The ship recycling market has returned to a “gloomy” state over the course of the past week. In its latest weekly report, shipbroker Clarkson Platou Hellas commented that “this week clearly sums up the difficulties associated with the ship recycling industry and shows how each seven-day period can differ. Contradicting recent reports, Bangladesh has found old problems returning with the restrictions surrounding the foreign exchange and opening of Letters of Credit resurfacing. There are reports of several vessels, recently arrived to the anchorage at Chattogram, now idle waiting for the L/C’s to open. Market sentiment has also affected the recyclers mentality as a declining trend is being promoted from the waterfront with many now providing indications lower compared to recent weeks. With Ramadan coming to an end, the hope is that a resurgence of interest and improved price levels will arrive from the recyclers from Bangladesh in a couple of weeks’ time, after their EID holidays. Elsewhere, Indian remains the more stable market of the Sub. Continent destinations and the lack of tonnage supply should ensure price levels maintain their firm stance”, the shipbroker concluded.
Meanwhile, in a separate note this week, GMS (www.gmsinc.net), the world’s leading cash buyer of ships, added that “a comparable gloom has descended across all of the major ship recycling destinations whilst prices, demand, and sentiments are all retreating, as a miserable supply of tonnage and continued struggles on L/C financing issues plague the most recent deliveries into Bangladesh and Pakistan, the recycling industry has certainly been through a tough and quiet week. The ongoing month of Ramadan has also led to much softer sentiments across the board, as ongoing religious festivities are observed, and business takes a backseat for the time being. Volatile steel plate prices have not helped the current situation brewing at the various recycling destinations either, and this has seen most end users of fresh tonnage abstain from buying, choosing instead to wait and watch developments and how the market opens post Ramadan, before offering afresh on any new vessels being proposed”.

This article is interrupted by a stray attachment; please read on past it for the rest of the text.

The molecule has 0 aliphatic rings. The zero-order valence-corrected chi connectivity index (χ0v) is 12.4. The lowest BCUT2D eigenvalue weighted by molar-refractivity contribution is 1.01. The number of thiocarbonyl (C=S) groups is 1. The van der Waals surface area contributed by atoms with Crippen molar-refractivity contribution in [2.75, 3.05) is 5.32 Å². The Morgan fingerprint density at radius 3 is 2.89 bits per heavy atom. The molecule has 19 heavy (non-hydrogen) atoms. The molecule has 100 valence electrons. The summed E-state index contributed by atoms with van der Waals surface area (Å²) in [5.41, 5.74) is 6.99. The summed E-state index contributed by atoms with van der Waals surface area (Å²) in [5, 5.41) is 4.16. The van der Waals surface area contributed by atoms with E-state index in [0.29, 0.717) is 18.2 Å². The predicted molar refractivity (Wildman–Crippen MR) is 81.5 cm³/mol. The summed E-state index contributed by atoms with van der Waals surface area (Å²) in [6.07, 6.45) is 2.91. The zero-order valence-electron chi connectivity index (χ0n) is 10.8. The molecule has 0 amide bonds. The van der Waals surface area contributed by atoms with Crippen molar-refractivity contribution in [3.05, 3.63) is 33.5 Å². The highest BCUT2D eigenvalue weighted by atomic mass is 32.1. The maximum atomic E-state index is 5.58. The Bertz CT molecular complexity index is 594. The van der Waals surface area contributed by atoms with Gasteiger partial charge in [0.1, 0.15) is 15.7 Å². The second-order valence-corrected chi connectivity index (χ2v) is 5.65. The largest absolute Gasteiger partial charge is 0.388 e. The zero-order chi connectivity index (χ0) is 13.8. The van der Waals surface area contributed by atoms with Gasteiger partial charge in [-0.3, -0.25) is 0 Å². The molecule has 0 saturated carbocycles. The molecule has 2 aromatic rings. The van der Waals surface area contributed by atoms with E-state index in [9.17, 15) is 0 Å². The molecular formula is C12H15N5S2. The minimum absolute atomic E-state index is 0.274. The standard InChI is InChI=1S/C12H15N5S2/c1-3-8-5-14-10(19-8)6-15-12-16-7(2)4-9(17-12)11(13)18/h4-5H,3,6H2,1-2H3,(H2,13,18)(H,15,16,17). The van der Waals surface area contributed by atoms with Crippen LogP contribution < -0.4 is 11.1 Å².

According to GMS, “the primary problem for recyclers at all the major locations is the ongoing and noticeably painful shortage in the supply of vessels for recycling, as freight markets in Dry Bulk and Containers have shown some renewed positivity of late. As such, after a decade long low supply and activity, last year even though it seemed as though it would been an overall busy and bullish start to 2023 for the major recycling markets.
However, things seem to be easing off even before May arrives and the customary cooling of performance in the sub-continent markets due to the oncoming Monsoon season will only further aggravate the present situation – despite the state of supply and the current (and plenty of) availability of space at dormant plots. Making matters worse, with both Bangladesh and Pakistan markets still requiring lengthy central state bank approval processes to open new L/Cs, it is certainly going to be a painful process to get vessels delivered (in time) moving forward, and patience / extra waiting times will certainly be required from those Owners / Cash Buyers seeking to deliver units moving forward. Lastly, the Turkish market echoes virtually identical sentiments and fundamentals as the sub-continent markets, including the Lira, which continues to relapsefurther every week.
Nikos Roussanoglou, Hellenic Shipping News Worldwide